Maybe you’re young, and maybe you’re old. If you’re old, you know that as life goes on, we do lose a part of ourselves along the way. And maybe the parts we leave are the ones we once considered our best. But the thing about Terry is that he never lost the finest parts of himself, and because he left us the way he did, he’s always there. To many people, Terry never stopped running. Day or night he’s still near us, passing by the outskirts of the cities we live in: he’s out there in the Rockies and out there amidst the fields, out there on the Canadian highways, with his strange hop-click-thunk step, forever fine and keeping the best parts of ourselves alive, too.


3 thoughts on “Today we run for Terry

  1. This is a deeply moving story.

    The first marathon runner of all time was named Phidippides. He was a kerux, a herald, of ancient Athens and belonged to a tribe or clan or family of runners. In 490 BC, at the news of the Persian advance on Athens, he ran to Sparta to ask for help — a distance of several hundred miles, often through difficult terrain and occasionally through hostile territory. The four-or-five day run nearly exhausted him, but as soon as he got the Spartan answer — “no,” by the way — he ran back the way he had come. The day he got back, he found the Persians had reached his homeland, so he joined the battle to fight them. He fought in the battle, and then ran the 24 miles from the battlefield to the marketplace in Athens to announce, “Victory for the Athenians.” He then, according to the histories, died of exhaustion.

    Sometimes the victory is chimerical, or so personal that it does not matter to others. Sometimes the death or apparent failure is for the ages.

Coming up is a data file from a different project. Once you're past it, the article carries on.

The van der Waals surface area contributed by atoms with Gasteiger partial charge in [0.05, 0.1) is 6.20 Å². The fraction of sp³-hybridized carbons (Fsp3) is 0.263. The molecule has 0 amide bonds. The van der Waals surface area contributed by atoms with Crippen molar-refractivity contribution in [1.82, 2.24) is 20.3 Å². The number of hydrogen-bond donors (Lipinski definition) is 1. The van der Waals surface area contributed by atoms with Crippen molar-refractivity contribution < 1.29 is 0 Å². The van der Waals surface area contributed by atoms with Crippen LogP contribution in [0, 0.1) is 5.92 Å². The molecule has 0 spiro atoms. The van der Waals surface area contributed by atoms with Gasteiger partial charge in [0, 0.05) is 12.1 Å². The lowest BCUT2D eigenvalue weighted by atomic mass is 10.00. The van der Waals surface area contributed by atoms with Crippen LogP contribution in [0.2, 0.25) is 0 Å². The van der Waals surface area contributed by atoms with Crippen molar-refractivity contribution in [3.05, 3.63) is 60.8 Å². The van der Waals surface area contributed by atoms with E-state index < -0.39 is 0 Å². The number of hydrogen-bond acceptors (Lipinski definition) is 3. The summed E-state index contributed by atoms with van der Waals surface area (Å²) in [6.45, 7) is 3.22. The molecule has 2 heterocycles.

Somewhere, Phiddipides is greeting Terry, and saying, “Well run, man. Well run.”

  2. Thanks for the added historical context, Andrew. I think the metaphor of the journey – to delivery news, carry a message, and connect people and places from afar – and further, one covered on foot, is a powerful story that binds us together. From one generation to the next, we pass the torch and hopefully are worthy of the praise, “Well run, man. Well run.”

    1. When I turned thirty, I walked the Camino de Santiago in northern Spain, from Léon to Santiago. Another year, I walked Saint Cuthbert’s trail across Scotland. When I was 15, I joined a group that bicycled Quebec City to Louisbourg and Cape Breton Island. And I’ve walked most of the New England sections of the Appalachian Trail.

      I think journeys are tremendously important. We humans undertake them for a variety of reasons — to connect with the divine, to carry messages, to hear messages, to retreat from the world, to reengage with the world. The words Walkabout, Pilgrimage, Quest and the Narrow Road to the Interior all call up various images in our minds. There are good reasons why early Christians and early Taoists were both called “followers of the Way.”. The road to Mordor and the road to the Grail Castle have different perils, but the real courage comes from standing up and saying, “I will go. Send me.”